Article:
In each film, the long-suffering heroine of the Odyssey is depicted as “the embodiment of calm and patient, gentle and forgiving femininity,” as she deals with different challenges typically faced by women in contemporary society — e.g., male prejudice, professional achievement, jealousy, the rigors of fashion, stress and the many demands on women’s time — though she always forgives Odysseus’ transgressions. The films treat these issues in a humorous way, often tinged with light irony and sarcasm, which is introduced by off-screen commentators (famous Romanian actors Toma Caragiu and Octavian Cotescu).

Part of the films’ humor also derives from the juxtaposition of elements of modern civilization, such as electric appliances, appearing in the ancient setting (a la The Flinstones).


The Argonauts / Colchis [Аргонавты / Колхида] (1936)

View the film here:

10 min.; Georgia/USSR; dir. V. Mujiri

In 1936, after its incorporation into the USSR, the Republic of Georgia produced this short as its first animated film. The ten-minute film was not a straightforward retelling of Jason and Medea’s adventures in Colchis; rather, it deployed Jason as a symbol of the Soviet state’s “heroic” efforts to drain the region’s marshes and transform them into productive agricultural land. He promises Medea a garden, and undertakes to destroy the malarial mosquitoes and the cavalry of frogs that live in the area. Once he succeeds in this endeavor, he gives Medea the Golden Fleece and the two find seeds to plant fruit trees. The film appears to be the earliest animated treatment of Greek epic ever made in Russia.


Hercules: The Invincible Hero (1997)

43 min.; English; dir. Alessandro and Gloria Bulath, produced by AVO Film Edizioni

From the DVD cover: “Hercules, Jupiter’s favourite son and his little friend cloppete, King Krinios’ centaur son, are on a journey to the city of a Hundred Centaurs…what starts out as a mere stroll develops into one of his most exciting adventures! The adventure is also tainted with the prospect of Hercules meeting his true love! However Hercules must face an assortment of deadly enemies on his quest such as the multi-headed sea monster and the ferocious lion. The story delivers a series of cliffhangers where our hero is led to the dark and dangerous depths of the realm of the Dead World.”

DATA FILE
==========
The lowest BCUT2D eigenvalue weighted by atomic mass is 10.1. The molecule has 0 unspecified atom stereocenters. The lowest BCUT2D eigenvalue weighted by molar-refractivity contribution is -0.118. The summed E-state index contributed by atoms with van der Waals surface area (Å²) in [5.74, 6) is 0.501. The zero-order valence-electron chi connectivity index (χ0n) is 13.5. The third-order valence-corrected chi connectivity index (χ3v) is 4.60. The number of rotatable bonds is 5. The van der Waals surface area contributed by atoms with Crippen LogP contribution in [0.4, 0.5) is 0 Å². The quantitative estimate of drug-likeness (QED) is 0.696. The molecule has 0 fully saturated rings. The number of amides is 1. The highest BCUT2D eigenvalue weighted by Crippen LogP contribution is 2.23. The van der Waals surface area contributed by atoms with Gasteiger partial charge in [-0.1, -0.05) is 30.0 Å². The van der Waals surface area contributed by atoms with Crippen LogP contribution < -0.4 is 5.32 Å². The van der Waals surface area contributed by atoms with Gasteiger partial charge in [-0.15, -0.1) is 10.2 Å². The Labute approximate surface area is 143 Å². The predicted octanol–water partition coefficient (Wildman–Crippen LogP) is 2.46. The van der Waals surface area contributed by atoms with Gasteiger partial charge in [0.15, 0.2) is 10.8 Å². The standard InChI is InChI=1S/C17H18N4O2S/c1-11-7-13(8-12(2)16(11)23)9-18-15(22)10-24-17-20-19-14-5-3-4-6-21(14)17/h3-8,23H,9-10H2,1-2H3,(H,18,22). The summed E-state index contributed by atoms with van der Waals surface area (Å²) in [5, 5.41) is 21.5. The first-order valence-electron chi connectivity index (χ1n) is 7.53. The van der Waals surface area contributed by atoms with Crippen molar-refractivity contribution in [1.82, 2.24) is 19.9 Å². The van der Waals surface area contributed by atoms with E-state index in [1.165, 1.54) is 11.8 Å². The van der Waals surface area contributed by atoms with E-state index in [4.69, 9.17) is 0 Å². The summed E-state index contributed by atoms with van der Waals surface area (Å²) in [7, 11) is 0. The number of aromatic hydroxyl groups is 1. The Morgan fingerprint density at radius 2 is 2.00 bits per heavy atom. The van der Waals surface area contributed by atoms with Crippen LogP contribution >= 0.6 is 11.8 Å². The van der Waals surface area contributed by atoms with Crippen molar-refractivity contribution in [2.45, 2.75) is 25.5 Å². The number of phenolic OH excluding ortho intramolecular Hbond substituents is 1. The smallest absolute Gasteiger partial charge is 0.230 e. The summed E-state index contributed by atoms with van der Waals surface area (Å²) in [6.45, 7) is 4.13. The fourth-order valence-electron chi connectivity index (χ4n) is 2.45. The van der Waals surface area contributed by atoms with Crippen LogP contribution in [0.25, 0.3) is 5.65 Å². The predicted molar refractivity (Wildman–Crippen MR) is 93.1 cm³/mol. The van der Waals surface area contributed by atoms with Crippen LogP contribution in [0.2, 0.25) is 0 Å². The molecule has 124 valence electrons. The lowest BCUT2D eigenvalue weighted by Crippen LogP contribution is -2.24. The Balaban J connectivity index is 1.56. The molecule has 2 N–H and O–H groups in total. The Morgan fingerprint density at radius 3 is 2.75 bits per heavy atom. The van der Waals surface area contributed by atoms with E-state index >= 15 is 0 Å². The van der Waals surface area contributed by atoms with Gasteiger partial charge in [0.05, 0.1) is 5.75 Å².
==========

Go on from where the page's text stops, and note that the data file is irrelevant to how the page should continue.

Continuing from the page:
This exceptionally low-budget, Italian-produced film is an “unofficial remake” of the Disney feature, “with the addition of elements ripped from the sci-fi/fantasy series Masters of the Universe,” according to Martin Lindner (‘Mythology for the Young at Heart’, 2017).

Aries: Shinwa no Seiza Miya [アリーズ 神話の星座宮] (1990)

45 min; Japanese; based on a shojo manga series by Rurika Fuyuki

This romance and fantasy-inspired OVA anime adapts the story of Hades and Persephone, giving it a modern twist. Middle school student Arisa Sakura starts a fortune-telling club at her school. Through her rivalry with another student, the astronomy club founder, she learns that many students at her school are actually Greek gods reincarnated who still possess great powers. This includes Arisa herself, who is a second incarnation of Persephone, though she does not recall her past life. It also includes Amano Sho, a classmate who is Hades reincarnated and with whom she is destined to fall in love all over again. Amano recalls Arisa’s tragic past life experience and he does not to lose her again. He therefore fights to protect her, in particular from Zeus, who wants access to the unique power she holds: the ability to revive the Titan.

The storyline has some similarities with Sailor Moon and may have inspired it, though there is much more direct engagement with Greek mythology here.


Cupidon (2012)

8 min.; France; no dialog; dir. Simon BAU, Clémentine CHOPLAIN, Marie ECARLAT, Benoit HUGUET, Julien SOULAGE

In this student-produced CGI short, Cupid is on the job in modern-day Paris, bringing couples together with his arrows of love. However, one assignment goes awry when he gets distracted and shoots a young man twice. This causes the man to turn into a modern Narcissus, who falls in love with himself in his own reflection. Cupid’s attempts to rectify this situation take up the bulk of the film, which ends with an almost wholly successful resolution to the mix-up.


King Midas [Krol Midas] (1963)

10 min.; no dialogue; Poland; dir. Lucjan Dembiński

An animated retelling of the classic tale of King Midas in puppet form. The film features no dialogue, only musical accompaniment (by Krzysztof Penderecki) and employs many ancient Greek and Minoan artistic motifs (especially the Snake Goddess figurine), though stylized to suit a 1960s aesthetic. In this regard, it is quite similar to Polish director Edward Sturlis’ “Orpheus and Eurydice [Orfeusz i Eurydyka]” from 1961. It also features the storyline originated by Nathaniel Hawthorne and represented in Ray Harryhausen’s 1953 animated version of the story, in which Midas has a daughter whom he turns to gold, but who then turns back to flesh and blood after the god Dionysus intervenes.